- When the Ubuntu partitioner starts, it will show all available partitions in the hard drive, including the partition for Mac OS X. You'll recognize the difference between the Mac OS X partition and the one you created using the Boot Camp Assistant by looking at the format of the partition (Mac OS X uses the HFS format, while the one you created is using the FAT32 format). Since I wanted to use a different format for this partition (ext3), I selected the FAT32 partition and deleted it. Once deleted, you'll see 'Free Space' where your partition used to be. Select the free space, and the partitioner should ask if you want to let it create the necessary partitions. This is the easiest way to set up your new partition for Ubuntu.
- After installing the operating system, the Ubuntu installer will ask where you want to install its boot manager, GRUB. Since we don't want to over-write rEFIt that's install on the drive's Master Boot Record, we need to install the GRUB boot manager in the boot record of the new partition. So where the installer prompts you to write the location where GRUB should be installed, write hd(0,2), which is the location of the new partition (provided you only have the Mac OS X partition and the new Linux partition).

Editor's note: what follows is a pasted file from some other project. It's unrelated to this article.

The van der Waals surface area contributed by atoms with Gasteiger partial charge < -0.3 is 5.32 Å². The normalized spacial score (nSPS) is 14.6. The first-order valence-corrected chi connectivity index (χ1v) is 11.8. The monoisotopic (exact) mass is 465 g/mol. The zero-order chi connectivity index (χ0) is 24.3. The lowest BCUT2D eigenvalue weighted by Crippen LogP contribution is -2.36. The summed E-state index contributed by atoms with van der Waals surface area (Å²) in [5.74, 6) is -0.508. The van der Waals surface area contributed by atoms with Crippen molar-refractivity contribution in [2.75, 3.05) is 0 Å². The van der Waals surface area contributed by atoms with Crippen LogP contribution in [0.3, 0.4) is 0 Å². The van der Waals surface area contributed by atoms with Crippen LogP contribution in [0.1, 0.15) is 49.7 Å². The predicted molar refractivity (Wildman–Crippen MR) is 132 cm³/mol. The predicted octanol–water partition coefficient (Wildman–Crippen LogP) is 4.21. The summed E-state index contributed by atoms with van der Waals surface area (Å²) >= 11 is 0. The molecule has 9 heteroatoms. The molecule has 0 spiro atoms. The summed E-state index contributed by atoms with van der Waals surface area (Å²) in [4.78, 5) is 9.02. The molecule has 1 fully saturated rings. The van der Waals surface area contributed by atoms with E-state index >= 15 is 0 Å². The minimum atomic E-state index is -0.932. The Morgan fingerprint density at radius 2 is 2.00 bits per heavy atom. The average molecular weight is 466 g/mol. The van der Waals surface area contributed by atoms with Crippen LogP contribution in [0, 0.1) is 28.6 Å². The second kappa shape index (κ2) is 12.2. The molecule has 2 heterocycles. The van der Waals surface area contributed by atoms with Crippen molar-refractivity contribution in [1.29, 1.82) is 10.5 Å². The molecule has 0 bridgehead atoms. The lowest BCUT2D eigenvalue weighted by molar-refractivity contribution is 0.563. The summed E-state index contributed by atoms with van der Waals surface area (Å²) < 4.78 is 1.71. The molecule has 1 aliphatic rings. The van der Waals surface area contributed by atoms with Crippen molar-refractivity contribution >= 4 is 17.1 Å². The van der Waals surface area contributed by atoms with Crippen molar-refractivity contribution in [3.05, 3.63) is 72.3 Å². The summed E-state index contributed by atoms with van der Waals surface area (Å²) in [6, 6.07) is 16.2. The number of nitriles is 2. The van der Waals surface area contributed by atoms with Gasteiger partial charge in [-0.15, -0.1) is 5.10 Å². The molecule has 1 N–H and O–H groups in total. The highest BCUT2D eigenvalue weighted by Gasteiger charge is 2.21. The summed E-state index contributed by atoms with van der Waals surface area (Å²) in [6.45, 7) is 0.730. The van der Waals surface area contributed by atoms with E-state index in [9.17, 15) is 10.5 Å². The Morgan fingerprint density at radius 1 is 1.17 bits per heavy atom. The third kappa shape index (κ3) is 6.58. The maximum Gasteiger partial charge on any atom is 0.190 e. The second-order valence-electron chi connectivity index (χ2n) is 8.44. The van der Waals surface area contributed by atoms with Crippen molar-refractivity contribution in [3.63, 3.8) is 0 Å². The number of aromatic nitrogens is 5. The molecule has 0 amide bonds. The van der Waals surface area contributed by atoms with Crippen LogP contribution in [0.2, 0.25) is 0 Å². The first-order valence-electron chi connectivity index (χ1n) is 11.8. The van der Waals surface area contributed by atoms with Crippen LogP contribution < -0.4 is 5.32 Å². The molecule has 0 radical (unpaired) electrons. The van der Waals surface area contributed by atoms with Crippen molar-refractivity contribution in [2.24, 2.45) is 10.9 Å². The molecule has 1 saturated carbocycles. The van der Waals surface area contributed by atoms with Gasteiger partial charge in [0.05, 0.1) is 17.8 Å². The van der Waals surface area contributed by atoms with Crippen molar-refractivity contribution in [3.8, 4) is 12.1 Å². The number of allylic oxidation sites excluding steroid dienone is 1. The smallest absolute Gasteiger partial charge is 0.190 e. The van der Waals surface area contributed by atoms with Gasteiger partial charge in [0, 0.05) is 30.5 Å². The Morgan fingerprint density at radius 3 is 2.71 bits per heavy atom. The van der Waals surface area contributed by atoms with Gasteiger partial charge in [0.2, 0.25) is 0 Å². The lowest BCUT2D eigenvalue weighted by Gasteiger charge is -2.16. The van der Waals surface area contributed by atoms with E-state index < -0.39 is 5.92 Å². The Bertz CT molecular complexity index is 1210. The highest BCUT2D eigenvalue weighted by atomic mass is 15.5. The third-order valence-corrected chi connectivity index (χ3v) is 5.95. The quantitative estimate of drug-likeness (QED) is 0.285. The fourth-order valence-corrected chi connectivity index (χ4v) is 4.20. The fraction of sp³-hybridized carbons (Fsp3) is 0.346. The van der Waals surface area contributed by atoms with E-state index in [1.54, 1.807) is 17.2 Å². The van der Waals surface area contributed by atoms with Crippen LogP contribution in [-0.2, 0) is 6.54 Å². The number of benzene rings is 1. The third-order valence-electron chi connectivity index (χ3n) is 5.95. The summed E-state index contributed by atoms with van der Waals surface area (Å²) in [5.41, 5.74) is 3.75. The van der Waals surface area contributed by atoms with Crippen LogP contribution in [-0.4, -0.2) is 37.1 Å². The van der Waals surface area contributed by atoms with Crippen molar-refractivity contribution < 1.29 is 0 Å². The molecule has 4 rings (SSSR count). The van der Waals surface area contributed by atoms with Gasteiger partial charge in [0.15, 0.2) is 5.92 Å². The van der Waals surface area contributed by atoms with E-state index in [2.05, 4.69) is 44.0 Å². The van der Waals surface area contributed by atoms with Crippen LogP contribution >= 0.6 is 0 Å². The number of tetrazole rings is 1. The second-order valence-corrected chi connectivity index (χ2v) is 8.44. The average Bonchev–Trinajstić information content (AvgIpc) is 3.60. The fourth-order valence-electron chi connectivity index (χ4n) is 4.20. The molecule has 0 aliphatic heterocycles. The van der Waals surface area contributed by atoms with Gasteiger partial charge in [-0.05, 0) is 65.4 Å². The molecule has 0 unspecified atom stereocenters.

- If everything went smoothly, your Mac Mini will eject the CD and reboot. rEFIt will be on display once again, this time letting you choose to boot Mac OS X or Linux. Select Linux, and after all of Ubuntu's processes start, you'll be presented with a prompt. Congratulations, you have Ubuntu 9.04 installed in your Mac Mini!
I'm sure that installing any other Linux distribution will be more or less the same. Keep in mind that since I installed the server edition of Ubuntu (command-line only), I have no idea if video, sound, wireless connectivity (I connected my Mac Mini to my router using a Cat-6 cable) or other things will work properly in a Mac Mini. I'm sure the Ubuntu community (and the Linux community in general) have solved most common issues by now. If I install a different Linux distribution using a GUI, I'll write about it and let everybody know.